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In this paper, in Proposition 4.2.6 on page 97, the author says that if $H$ is the vanishing locus of a biform of bidegree $(d_1,d_2)$, then $\phi(H)$ is defined by the vanishing of a linear form, where $\phi$ is the composition of a product of Veronese embeddings of degrees $d_1$ and $d_2$, with a Segre embedding. Why is this true? And does it remain true if either $d_1$ or $d_2$ is zero?

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The Veronese embedding $\nu_d: \mathbf P^n \rightarrow \mathbf P^N$ of degree $d$ is defined by all sections of $O(d)$, so $\nu_d^* O(1) = O(d)$. That means that degree-$d$ hypersurfaces in the source, which are zero loci of sections of $O(d)$, get mapped to intersections of $\nu_d(\mathbf P^n)$ with zero loci of sections of $O(1)$ --- that is, linear forms.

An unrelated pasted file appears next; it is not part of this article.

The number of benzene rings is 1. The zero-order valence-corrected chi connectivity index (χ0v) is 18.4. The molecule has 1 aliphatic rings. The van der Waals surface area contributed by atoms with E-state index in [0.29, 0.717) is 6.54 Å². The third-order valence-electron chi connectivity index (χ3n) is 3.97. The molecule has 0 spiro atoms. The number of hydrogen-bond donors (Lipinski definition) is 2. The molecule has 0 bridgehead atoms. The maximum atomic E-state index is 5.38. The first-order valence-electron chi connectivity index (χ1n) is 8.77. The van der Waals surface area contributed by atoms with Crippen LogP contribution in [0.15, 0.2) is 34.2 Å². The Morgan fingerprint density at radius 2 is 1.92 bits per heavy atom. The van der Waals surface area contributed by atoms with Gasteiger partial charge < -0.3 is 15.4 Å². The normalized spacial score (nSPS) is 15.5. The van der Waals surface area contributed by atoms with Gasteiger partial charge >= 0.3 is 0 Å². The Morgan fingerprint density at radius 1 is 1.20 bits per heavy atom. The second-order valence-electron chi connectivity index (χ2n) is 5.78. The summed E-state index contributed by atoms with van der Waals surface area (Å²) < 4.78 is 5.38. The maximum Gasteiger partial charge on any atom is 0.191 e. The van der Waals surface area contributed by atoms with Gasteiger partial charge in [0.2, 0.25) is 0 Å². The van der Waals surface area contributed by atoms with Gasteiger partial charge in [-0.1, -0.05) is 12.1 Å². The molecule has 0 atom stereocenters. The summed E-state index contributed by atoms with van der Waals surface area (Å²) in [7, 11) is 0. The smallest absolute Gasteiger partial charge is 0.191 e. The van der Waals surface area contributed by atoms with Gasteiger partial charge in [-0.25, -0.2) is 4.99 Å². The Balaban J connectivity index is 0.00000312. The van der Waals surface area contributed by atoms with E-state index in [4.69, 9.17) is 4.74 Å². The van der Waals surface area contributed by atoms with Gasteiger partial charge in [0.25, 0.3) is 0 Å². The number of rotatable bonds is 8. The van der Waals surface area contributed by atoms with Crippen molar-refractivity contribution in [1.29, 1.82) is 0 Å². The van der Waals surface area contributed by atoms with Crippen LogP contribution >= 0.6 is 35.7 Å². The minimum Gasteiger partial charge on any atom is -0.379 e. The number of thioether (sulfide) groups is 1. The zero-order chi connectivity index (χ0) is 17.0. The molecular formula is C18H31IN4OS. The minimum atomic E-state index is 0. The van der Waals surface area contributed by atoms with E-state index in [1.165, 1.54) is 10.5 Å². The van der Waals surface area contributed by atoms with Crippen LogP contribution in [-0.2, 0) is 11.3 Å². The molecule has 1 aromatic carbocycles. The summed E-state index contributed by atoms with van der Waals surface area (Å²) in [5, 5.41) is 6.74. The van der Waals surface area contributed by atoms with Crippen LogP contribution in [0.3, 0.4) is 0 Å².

Similarly the Segre embedding $\mathbf P^n \times \mathbf P^m \rightarrow \mathbf P^{nm+n+m}$ is defined by sections of $O(1,1)$. So hypersurfaces of bidegree $(1,1)$ get mapped to intersections of the image with zero loci of linear forms.

Putting those two together gives the claim.

Finally, if $d_1$ or $d_2$ is zero, the Veronese map is not an embedding: it maps projective space to a point. Then the Segre map will be an isomorphism, and so the statement is just what we already said about the Veronese map.

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